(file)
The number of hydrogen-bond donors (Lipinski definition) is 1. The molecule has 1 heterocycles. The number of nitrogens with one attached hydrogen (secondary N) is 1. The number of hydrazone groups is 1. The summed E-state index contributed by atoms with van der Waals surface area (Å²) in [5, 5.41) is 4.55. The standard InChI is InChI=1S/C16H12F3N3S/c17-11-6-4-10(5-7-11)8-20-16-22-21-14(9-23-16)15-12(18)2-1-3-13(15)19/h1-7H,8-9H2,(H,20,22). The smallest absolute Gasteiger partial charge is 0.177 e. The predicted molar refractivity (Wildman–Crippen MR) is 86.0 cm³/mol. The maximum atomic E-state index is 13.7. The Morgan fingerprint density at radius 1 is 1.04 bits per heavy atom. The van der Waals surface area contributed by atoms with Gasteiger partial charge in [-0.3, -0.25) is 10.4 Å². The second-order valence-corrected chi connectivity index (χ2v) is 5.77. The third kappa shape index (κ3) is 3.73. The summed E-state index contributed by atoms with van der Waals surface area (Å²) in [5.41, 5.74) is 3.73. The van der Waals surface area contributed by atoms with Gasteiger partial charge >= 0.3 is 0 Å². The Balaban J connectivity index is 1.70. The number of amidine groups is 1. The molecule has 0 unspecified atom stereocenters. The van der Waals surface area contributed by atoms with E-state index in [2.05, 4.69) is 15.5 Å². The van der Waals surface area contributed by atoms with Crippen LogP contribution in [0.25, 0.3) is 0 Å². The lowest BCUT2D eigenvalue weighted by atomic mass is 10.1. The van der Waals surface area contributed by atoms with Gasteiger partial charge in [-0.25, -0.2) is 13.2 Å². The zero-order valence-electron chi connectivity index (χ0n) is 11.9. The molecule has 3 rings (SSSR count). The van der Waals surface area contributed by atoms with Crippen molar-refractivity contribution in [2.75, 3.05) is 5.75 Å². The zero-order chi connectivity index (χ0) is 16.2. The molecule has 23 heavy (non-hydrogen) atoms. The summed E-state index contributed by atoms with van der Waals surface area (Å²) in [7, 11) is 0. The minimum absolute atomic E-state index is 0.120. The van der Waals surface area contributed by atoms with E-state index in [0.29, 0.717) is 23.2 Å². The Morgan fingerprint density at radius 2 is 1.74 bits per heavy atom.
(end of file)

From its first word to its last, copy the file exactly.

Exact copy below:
The number of hydrogen-bond donors (Lipinski definition) is 1. The molecule has 1 heterocycles. The number of nitrogens with one attached hydrogen (secondary N) is 1. The number of hydrazone groups is 1. The summed E-state index contributed by atoms with van der Waals surface area (Å²) in [5, 5.41) is 4.55. The standard InChI is InChI=1S/C16H12F3N3S/c17-11-6-4-10(5-7-11)8-20-16-22-21-14(9-23-16)15-12(18)2-1-3-13(15)19/h1-7H,8-9H2,(H,20,22). The smallest absolute Gasteiger partial charge is 0.177 e. The predicted molar refractivity (Wildman–Crippen MR) is 86.0 cm³/mol. The maximum atomic E-state index is 13.7. The Morgan fingerprint density at radius 1 is 1.04 bits per heavy atom. The van der Waals surface area contributed by atoms with Gasteiger partial charge in [-0.3, -0.25) is 10.4 Å². The second-order valence-corrected chi connectivity index (χ2v) is 5.77. The third kappa shape index (κ3) is 3.73. The summed E-state index contributed by atoms with van der Waals surface area (Å²) in [5.41, 5.74) is 3.73. The van der Waals surface area contributed by atoms with Gasteiger partial charge >= 0.3 is 0 Å². The Balaban J connectivity index is 1.70. The number of amidine groups is 1. The molecule has 0 unspecified atom stereocenters. The van der Waals surface area contributed by atoms with E-state index in [2.05, 4.69) is 15.5 Å². The van der Waals surface area contributed by atoms with Crippen LogP contribution in [0.25, 0.3) is 0 Å². The lowest BCUT2D eigenvalue weighted by atomic mass is 10.1. The van der Waals surface area contributed by atoms with Gasteiger partial charge in [-0.25, -0.2) is 13.2 Å². The zero-order valence-electron chi connectivity index (χ0n) is 11.9. The molecule has 3 rings (SSSR count). The van der Waals surface area contributed by atoms with Crippen molar-refractivity contribution in [2.75, 3.05) is 5.75 Å². The zero-order chi connectivity index (χ0) is 16.2. The molecule has 23 heavy (non-hydrogen) atoms. The summed E-state index contributed by atoms with van der Waals surface area (Å²) in [7, 11) is 0. The minimum absolute atomic E-state index is 0.120. The van der Waals surface area contributed by atoms with E-state index in [0.29, 0.717) is 23.2 Å². The Morgan fingerprint density at radius 2 is 1.74 bits per heavy atom.